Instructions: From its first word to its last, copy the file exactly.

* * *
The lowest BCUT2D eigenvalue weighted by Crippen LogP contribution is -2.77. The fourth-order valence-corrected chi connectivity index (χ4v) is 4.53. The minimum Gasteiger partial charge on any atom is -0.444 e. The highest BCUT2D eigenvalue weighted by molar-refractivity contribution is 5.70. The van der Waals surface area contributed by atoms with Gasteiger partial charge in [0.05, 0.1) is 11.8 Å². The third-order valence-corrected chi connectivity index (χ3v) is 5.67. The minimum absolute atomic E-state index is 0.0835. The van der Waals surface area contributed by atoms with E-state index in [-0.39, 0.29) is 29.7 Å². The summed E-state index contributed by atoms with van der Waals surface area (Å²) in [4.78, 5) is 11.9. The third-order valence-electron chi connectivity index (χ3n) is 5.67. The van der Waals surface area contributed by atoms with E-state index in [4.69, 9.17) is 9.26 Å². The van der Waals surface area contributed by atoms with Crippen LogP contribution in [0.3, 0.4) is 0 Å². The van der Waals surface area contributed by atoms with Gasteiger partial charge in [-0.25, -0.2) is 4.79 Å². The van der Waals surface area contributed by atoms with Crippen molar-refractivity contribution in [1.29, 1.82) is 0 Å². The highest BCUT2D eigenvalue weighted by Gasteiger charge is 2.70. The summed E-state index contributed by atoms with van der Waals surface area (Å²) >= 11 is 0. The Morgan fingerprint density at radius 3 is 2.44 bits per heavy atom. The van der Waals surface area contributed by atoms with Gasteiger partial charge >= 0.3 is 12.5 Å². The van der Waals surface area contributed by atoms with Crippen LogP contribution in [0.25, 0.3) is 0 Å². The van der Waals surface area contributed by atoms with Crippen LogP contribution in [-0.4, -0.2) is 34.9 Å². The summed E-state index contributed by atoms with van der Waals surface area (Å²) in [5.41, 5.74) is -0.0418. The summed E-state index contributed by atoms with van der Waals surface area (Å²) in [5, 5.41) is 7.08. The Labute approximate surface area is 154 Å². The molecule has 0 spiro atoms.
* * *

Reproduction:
The lowest BCUT2D eigenvalue weighted by Crippen LogP contribution is -2.77. The fourth-order valence-corrected chi connectivity index (χ4v) is 4.53. The minimum Gasteiger partial charge on any atom is -0.444 e. The highest BCUT2D eigenvalue weighted by molar-refractivity contribution is 5.70. The van der Waals surface area contributed by atoms with Gasteiger partial charge in [0.05, 0.1) is 11.8 Å². The third-order valence-corrected chi connectivity index (χ3v) is 5.67. The minimum absolute atomic E-state index is 0.0835. The van der Waals surface area contributed by atoms with E-state index in [-0.39, 0.29) is 29.7 Å². The summed E-state index contributed by atoms with van der Waals surface area (Å²) in [4.78, 5) is 11.9. The third-order valence-electron chi connectivity index (χ3n) is 5.67. The van der Waals surface area contributed by atoms with E-state index in [4.69, 9.17) is 9.26 Å². The van der Waals surface area contributed by atoms with Crippen LogP contribution in [0.3, 0.4) is 0 Å². The van der Waals surface area contributed by atoms with Gasteiger partial charge in [-0.25, -0.2) is 4.79 Å². The van der Waals surface area contributed by atoms with Crippen molar-refractivity contribution in [1.29, 1.82) is 0 Å². The highest BCUT2D eigenvalue weighted by Gasteiger charge is 2.70. The summed E-state index contributed by atoms with van der Waals surface area (Å²) >= 11 is 0. The Morgan fingerprint density at radius 3 is 2.44 bits per heavy atom. The van der Waals surface area contributed by atoms with Gasteiger partial charge >= 0.3 is 12.5 Å². The van der Waals surface area contributed by atoms with Crippen LogP contribution in [0.25, 0.3) is 0 Å². The van der Waals surface area contributed by atoms with Crippen LogP contribution in [-0.4, -0.2) is 34.9 Å². The summed E-state index contributed by atoms with van der Waals surface area (Å²) in [5.41, 5.74) is -0.0418. The summed E-state index contributed by atoms with van der Waals surface area (Å²) in [5, 5.41) is 7.08. The Labute approximate surface area is 154 Å². The molecule has 0 spiro atoms.